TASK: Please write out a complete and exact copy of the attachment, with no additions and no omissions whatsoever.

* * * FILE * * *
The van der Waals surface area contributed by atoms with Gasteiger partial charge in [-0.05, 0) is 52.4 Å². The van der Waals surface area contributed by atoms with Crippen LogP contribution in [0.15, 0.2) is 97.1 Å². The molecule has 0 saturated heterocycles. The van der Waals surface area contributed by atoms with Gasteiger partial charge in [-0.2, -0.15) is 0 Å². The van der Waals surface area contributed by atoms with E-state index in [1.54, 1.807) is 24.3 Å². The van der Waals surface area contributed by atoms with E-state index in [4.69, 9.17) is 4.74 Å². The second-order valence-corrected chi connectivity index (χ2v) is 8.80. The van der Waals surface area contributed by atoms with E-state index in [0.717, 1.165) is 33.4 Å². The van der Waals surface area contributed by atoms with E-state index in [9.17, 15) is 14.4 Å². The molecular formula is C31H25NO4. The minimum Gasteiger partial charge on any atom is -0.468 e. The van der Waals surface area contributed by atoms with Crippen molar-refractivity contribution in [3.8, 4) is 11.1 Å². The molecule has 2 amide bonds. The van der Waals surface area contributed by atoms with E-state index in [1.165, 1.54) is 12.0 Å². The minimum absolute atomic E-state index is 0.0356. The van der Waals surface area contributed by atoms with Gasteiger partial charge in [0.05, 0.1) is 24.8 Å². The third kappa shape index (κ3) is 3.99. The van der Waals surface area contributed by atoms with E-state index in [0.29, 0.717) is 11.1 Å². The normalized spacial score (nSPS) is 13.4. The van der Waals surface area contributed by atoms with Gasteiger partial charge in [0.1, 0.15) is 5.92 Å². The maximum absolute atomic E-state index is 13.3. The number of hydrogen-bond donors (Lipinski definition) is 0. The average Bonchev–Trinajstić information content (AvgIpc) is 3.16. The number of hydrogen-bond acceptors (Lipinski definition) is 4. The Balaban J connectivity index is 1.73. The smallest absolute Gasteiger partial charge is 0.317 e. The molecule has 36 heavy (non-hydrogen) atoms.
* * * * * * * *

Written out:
The van der Waals surface area contributed by atoms with Gasteiger partial charge in [-0.05, 0) is 52.4 Å². The van der Waals surface area contributed by atoms with Crippen LogP contribution in [0.15, 0.2) is 97.1 Å². The molecule has 0 saturated heterocycles. The van der Waals surface area contributed by atoms with Gasteiger partial charge in [-0.2, -0.15) is 0 Å². The van der Waals surface area contributed by atoms with E-state index in [1.54, 1.807) is 24.3 Å². The van der Waals surface area contributed by atoms with E-state index in [4.69, 9.17) is 4.74 Å². The second-order valence-corrected chi connectivity index (χ2v) is 8.80. The van der Waals surface area contributed by atoms with E-state index in [0.717, 1.165) is 33.4 Å². The van der Waals surface area contributed by atoms with E-state index in [9.17, 15) is 14.4 Å². The molecular formula is C31H25NO4. The minimum Gasteiger partial charge on any atom is -0.468 e. The van der Waals surface area contributed by atoms with Crippen molar-refractivity contribution in [3.8, 4) is 11.1 Å². The molecule has 2 amide bonds. The van der Waals surface area contributed by atoms with E-state index in [1.165, 1.54) is 12.0 Å². The minimum absolute atomic E-state index is 0.0356. The van der Waals surface area contributed by atoms with Gasteiger partial charge in [0.05, 0.1) is 24.8 Å². The third kappa shape index (κ3) is 3.99. The van der Waals surface area contributed by atoms with E-state index in [0.29, 0.717) is 11.1 Å². The normalized spacial score (nSPS) is 13.4. The van der Waals surface area contributed by atoms with Gasteiger partial charge in [0.1, 0.15) is 5.92 Å². The maximum absolute atomic E-state index is 13.3. The number of hydrogen-bond donors (Lipinski definition) is 0. The average Bonchev–Trinajstić information content (AvgIpc) is 3.16. The number of hydrogen-bond acceptors (Lipinski definition) is 4. The Balaban J connectivity index is 1.73. The smallest absolute Gasteiger partial charge is 0.317 e. The molecule has 36 heavy (non-hydrogen) atoms.